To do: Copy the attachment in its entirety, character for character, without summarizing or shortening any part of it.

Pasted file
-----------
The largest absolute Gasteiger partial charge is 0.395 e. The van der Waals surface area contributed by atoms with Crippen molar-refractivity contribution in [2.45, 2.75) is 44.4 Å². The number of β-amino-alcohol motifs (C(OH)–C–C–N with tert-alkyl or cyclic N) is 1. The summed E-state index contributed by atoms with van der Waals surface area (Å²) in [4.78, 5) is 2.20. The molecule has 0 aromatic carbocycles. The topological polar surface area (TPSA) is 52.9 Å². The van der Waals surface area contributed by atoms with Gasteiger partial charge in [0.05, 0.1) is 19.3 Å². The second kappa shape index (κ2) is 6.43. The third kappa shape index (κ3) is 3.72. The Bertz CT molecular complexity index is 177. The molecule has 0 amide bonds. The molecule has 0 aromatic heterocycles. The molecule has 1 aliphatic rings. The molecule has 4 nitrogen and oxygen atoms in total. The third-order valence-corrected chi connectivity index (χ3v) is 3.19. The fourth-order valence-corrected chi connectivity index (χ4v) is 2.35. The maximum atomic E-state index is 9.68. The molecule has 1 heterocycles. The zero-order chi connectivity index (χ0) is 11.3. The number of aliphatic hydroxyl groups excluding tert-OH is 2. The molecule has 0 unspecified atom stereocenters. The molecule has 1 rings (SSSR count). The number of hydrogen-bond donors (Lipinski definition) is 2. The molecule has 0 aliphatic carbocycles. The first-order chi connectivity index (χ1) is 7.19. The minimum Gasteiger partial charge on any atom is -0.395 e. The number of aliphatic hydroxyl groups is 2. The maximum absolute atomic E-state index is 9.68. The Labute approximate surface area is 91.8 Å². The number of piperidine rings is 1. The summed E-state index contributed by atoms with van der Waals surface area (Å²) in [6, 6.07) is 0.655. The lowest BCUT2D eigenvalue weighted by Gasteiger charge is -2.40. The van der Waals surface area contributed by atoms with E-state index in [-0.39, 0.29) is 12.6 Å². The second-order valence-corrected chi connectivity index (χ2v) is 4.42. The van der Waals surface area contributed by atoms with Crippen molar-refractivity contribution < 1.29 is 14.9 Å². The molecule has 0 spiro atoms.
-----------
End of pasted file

The largest absolute Gasteiger partial charge is 0.395 e. The van der Waals surface area contributed by atoms with Crippen molar-refractivity contribution in [2.45, 2.75) is 44.4 Å². The number of β-amino-alcohol motifs (C(OH)–C–C–N with tert-alkyl or cyclic N) is 1. The summed E-state index contributed by atoms with van der Waals surface area (Å²) in [4.78, 5) is 2.20. The molecule has 0 aromatic carbocycles. The topological polar surface area (TPSA) is 52.9 Å². The van der Waals surface area contributed by atoms with Gasteiger partial charge in [0.05, 0.1) is 19.3 Å². The second kappa shape index (κ2) is 6.43. The third kappa shape index (κ3) is 3.72. The Bertz CT molecular complexity index is 177. The molecule has 0 amide bonds. The molecule has 0 aromatic heterocycles. The molecule has 1 aliphatic rings. The molecule has 4 nitrogen and oxygen atoms in total. The third-order valence-corrected chi connectivity index (χ3v) is 3.19. The fourth-order valence-corrected chi connectivity index (χ4v) is 2.35. The maximum atomic E-state index is 9.68. The molecule has 1 heterocycles. The zero-order chi connectivity index (χ0) is 11.3. The number of aliphatic hydroxyl groups excluding tert-OH is 2. The molecule has 0 unspecified atom stereocenters. The molecule has 1 rings (SSSR count). The number of hydrogen-bond donors (Lipinski definition) is 2. The molecule has 0 aliphatic carbocycles. The first-order chi connectivity index (χ1) is 7.19. The minimum Gasteiger partial charge on any atom is -0.395 e. The number of aliphatic hydroxyl groups is 2. The maximum absolute atomic E-state index is 9.68. The Labute approximate surface area is 91.8 Å². The number of piperidine rings is 1. The summed E-state index contributed by atoms with van der Waals surface area (Å²) in [6, 6.07) is 0.655. The lowest BCUT2D eigenvalue weighted by Gasteiger charge is -2.40. The van der Waals surface area contributed by atoms with E-state index in [-0.39, 0.29) is 12.6 Å². The second-order valence-corrected chi connectivity index (χ2v) is 4.42. The van der Waals surface area contributed by atoms with Crippen molar-refractivity contribution < 1.29 is 14.9 Å². The molecule has 0 spiro atoms.